Currency pegs usually end badly, but that’s because countries typically peg in the face of downward pressure on their currency: a central bank says that one Ruritanian dinar is worth one U.S. dollar, the markets test that claim by selling dinars back in exchange for dollars, and the Ruritanian central bank eventually runs out of dollars and has to give up. But the situation is very different when a central bank is pegging against upward pressure. If the markets think the Swiss franc is worth more than 1.2 to the euro, they’ll keep selling euros to buy Swiss francs. The Swiss central bank, in turn, will never run out of Swiss francs. There seemed every reason to believe that the Swiss franc-euro peg would hold forever—or, at least, for as long as Geneva hotel owners wished to remain in the international conference business.
Then, without warning, Switzerland changed its mind. On January 15, 2015, the Swiss central bank ended the peg—and the franc almost instantly rocketed up 20 percent against the euro, and even more against the currencies of Central and Eastern Europe. Imagine having your mortgage indexed to the price of gasoline during a gas-price spike, and you’ll have some idea of the shock that greeted people like my breakfast companion.
It’s not clear exactly why Switzerland did this. (The most plausible theory is that as the euro declined against the dollar, Americans with money in Swiss accounts began to complain that their investments were being devalued.) Whatever the motive, what matters here are the consequences for Central and Eastern Europe: an even deeper plunge into a mortgage crisis, and further destabilization of already troubled democracies.
Croatia has announced that it will peg its currency, the kuna, to the Swiss franc for a year to protect mortgage holders. It’s a desperate measure, one that could cost Croatia at least 30 percent of its currency reserves as skeptical investors sell kuna to buy francs. Arguably even more dangerously, if the peg to the franc does somehow hold, and if the franc continues to rise against the euro, Croatian goods and services could seem more and more expensive to German, French, and Italian customers. But Croatia’s already unpopular Social Democratic government is terrified, and terrified politicians make reckless decisions. The Romanian parliament is debating a similar move. Poland’s populist Law and Justice party is demanding that the government freeze Polish Swiss-franc mortgages at the January 14 exchange rate, but the government is hesitating to go that far. Instead, it’s trying to negotiate a “pain-sharing” agreement with national banks and threatening them with “social pressure” if they do not comply.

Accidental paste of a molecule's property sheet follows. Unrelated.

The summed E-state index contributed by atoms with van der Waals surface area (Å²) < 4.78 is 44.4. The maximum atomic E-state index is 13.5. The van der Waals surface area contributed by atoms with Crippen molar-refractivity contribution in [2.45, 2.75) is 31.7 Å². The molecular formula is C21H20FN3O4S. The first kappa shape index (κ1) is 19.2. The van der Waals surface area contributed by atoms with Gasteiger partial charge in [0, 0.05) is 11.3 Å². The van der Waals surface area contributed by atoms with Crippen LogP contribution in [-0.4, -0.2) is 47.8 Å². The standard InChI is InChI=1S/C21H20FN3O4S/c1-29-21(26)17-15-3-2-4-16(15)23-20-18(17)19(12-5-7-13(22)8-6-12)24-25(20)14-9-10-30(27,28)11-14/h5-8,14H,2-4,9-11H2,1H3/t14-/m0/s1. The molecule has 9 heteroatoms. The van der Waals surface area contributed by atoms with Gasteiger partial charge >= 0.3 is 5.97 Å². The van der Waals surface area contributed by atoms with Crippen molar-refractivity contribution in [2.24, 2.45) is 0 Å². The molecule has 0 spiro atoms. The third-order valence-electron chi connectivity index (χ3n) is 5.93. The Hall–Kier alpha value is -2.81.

Ominously, one regional government has gained a huge boost of prestige as a result of the crisis: Viktor Orban’s in Hungary. After all its other debt-relief measures failed, Orban’s regime in the fall of 2014 ordered all mortgage lenders in Hungary to convert their Swiss-franc loans into Hungarian forints. This high-handed measure imposed heavy losses on the banks, which Orban shrugged off. Hungary’s banking sector is heavily foreign-owned, and the ultra-nationalist leader has little sympathy for foreign business, especially financial business. Orban’s central bank chief sent a blunt message to the Austrian, Italian, and Belgian banks that dominate the local market: We have too many banks here anyway. Orban explicitly rejects the idea of “liberal democracy,” identifying Russia, Turkey, and China as more successful models for ambitious nations. After the events of January, his example may look more creditable to Europeans in search of escape from seemingly unending financial and economic crisis.